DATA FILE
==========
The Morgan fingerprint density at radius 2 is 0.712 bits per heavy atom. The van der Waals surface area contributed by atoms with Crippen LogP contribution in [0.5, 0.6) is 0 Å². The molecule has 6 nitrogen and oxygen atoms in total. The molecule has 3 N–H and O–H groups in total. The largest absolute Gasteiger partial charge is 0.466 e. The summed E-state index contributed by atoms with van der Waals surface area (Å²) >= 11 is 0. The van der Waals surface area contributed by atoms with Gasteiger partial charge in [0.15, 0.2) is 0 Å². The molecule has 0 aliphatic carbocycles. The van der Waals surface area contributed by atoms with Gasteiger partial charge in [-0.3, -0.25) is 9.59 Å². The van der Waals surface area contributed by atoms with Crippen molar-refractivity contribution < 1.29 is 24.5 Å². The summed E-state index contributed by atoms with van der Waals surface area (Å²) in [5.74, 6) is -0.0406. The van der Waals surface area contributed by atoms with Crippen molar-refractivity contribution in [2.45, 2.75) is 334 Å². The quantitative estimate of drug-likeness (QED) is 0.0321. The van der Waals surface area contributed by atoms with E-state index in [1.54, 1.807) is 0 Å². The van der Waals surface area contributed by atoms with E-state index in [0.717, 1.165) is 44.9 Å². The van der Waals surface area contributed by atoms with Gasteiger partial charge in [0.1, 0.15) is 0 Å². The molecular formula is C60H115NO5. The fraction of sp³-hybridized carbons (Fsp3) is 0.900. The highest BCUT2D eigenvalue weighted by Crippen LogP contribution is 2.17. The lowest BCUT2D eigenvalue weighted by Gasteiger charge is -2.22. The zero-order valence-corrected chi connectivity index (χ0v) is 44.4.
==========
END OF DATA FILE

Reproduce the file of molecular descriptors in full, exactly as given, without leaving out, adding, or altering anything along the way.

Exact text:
The Morgan fingerprint density at radius 2 is 0.712 bits per heavy atom. The van der Waals surface area contributed by atoms with Crippen LogP contribution in [0.5, 0.6) is 0 Å². The molecule has 6 nitrogen and oxygen atoms in total. The molecule has 3 N–H and O–H groups in total. The largest absolute Gasteiger partial charge is 0.466 e. The summed E-state index contributed by atoms with van der Waals surface area (Å²) >= 11 is 0. The van der Waals surface area contributed by atoms with Gasteiger partial charge in [0.15, 0.2) is 0 Å². The molecule has 0 aliphatic carbocycles. The van der Waals surface area contributed by atoms with Gasteiger partial charge in [-0.3, -0.25) is 9.59 Å². The van der Waals surface area contributed by atoms with Crippen molar-refractivity contribution < 1.29 is 24.5 Å². The summed E-state index contributed by atoms with van der Waals surface area (Å²) in [5.74, 6) is -0.0406. The van der Waals surface area contributed by atoms with Crippen molar-refractivity contribution in [2.45, 2.75) is 334 Å². The quantitative estimate of drug-likeness (QED) is 0.0321. The van der Waals surface area contributed by atoms with E-state index in [1.54, 1.807) is 0 Å². The van der Waals surface area contributed by atoms with E-state index in [0.717, 1.165) is 44.9 Å². The van der Waals surface area contributed by atoms with Gasteiger partial charge in [0.1, 0.15) is 0 Å². The molecular formula is C60H115NO5. The fraction of sp³-hybridized carbons (Fsp3) is 0.900. The highest BCUT2D eigenvalue weighted by Crippen LogP contribution is 2.17. The lowest BCUT2D eigenvalue weighted by Gasteiger charge is -2.22. The zero-order valence-corrected chi connectivity index (χ0v) is 44.4.